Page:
Critics: Luiz Inacio Lula da Silva is trying to protect himself from possible imprisonment
Former Brazilian leader agrees to become presidential chief of staff
The two-time president is facing investigations into money laundering
Former Brazilian President Luiz Inacio Lula da Silva has accepted an offer to become chief of staff for his successor and protégé, Dilma Rousseff, giving him some legal immunity in a corruption investigation and fueling political tensions in the divided country.
At a news conference, Rousseff praised the two-time president, known popularly as “Lula,” for stepping up to the plate to help her embattled government.
“He comes with his knowledge of the country, of the needs of the country and his commitment … it is going to be a huge boost for my government,” she said.
Supporters hope Lula da Silva will help shore up support among party faithful despite a prolonged recession and rock-bottom approval rating for Rousseff.
“He comes with his political capital; he’s a great communicator,” Rousseff said. “He makes me very comfortable”
His supporters also hope the former president can help negotiate with political allies to prevent the impeachment of Rousseff, which would be the end of an era for the Workers Party, in power since 2003 when Lula da Silva first became president.
‘Get out of jail free card’
Impeachment proceedings have already been opened in Congress over alleged attempts to hide budget shortfalls ahead of elections in 2014. But it’s not clear if Lula da Silva can rally the support needed to prevent it.
Critics, however, called the move a “get out of jail free card” aimed at shielding Lula da Silva from possible imprisonment as part of ongoing corruption investigations.
In a sign of heightened political tension, anti-government protesters gathered outside the presidential palace in Brasilia and along a main avenue in Sao Paulo on Wednesday night to denounce the Cabinet appointment.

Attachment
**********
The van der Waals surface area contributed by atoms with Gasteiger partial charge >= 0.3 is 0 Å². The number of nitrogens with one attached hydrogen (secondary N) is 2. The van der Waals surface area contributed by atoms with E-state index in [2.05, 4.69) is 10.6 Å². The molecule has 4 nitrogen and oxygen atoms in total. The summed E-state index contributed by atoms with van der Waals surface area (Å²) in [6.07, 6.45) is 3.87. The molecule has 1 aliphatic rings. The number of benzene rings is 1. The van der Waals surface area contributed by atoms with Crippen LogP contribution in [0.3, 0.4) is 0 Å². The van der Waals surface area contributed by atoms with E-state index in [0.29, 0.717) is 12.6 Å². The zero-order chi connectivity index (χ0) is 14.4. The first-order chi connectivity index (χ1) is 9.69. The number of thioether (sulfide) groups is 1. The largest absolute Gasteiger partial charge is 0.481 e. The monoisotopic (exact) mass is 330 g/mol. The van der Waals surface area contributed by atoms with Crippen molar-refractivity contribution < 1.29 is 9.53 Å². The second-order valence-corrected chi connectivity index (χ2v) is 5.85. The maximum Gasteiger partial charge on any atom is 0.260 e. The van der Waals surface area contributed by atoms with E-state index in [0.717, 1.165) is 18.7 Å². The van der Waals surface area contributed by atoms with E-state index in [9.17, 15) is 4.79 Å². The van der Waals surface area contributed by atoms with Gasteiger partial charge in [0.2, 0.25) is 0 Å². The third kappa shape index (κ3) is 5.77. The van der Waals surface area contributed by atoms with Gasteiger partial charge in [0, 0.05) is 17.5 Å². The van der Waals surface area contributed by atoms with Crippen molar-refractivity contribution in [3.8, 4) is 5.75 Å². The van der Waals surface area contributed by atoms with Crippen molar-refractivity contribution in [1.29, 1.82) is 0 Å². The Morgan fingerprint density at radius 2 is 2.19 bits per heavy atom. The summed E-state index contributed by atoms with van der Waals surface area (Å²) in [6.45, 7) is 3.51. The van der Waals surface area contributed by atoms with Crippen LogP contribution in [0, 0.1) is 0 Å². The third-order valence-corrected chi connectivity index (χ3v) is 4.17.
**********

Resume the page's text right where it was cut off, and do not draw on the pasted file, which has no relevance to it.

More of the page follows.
In many cities on Wednesday night, residents banged pots out their windows and honked horns in anger.
Nearly two weeks ago, federal police raided Lula da Silva’s home and took him in for questioning on suspicion he benefited from a bribery and money laundering scheme involving state-run oil company Petrobras – an operation known as “Car Wash.”
Separately, state prosecutors in Sao Paulo charged him with money laundering and requested preventive detention.
But under Brazilian law, senior political figures, including ministers and federal lawmakers, can only be tried in the Supreme Federal Tribunal. He could eventually face trial at the SFT, but the process would be dragged out.
In a dramatic twist Wednesday night, the judge leading the “Car Wash” trial released phone recordings of Lula da Silva, including a conversation he had with Rousseff about the chief of staff post.
In the recording, she says she would send a document confirming the appointment for him to use “if he needed” – prompting some critics to say it is evidence of a political maneuver aimed at protecting Lula da Silva.
Rousseff’s office didn’t immediately comment, while a lawyer for Lula said on Globo television that it was an attempt to stir things up politically.
Meanwhile, there has been speculation that Lula da Silva could shake up economic policy and push for more of the social spending that made him such a popular leader. Markets sank in response to the announcement, with the real weakening against the dollar and stocks declining.
But on Wednesday, Rousseff rejected speculation that Lula da Silva’s appointment would lead to the ouster of the Central Bank president or would prompt her government to dip into its reserves.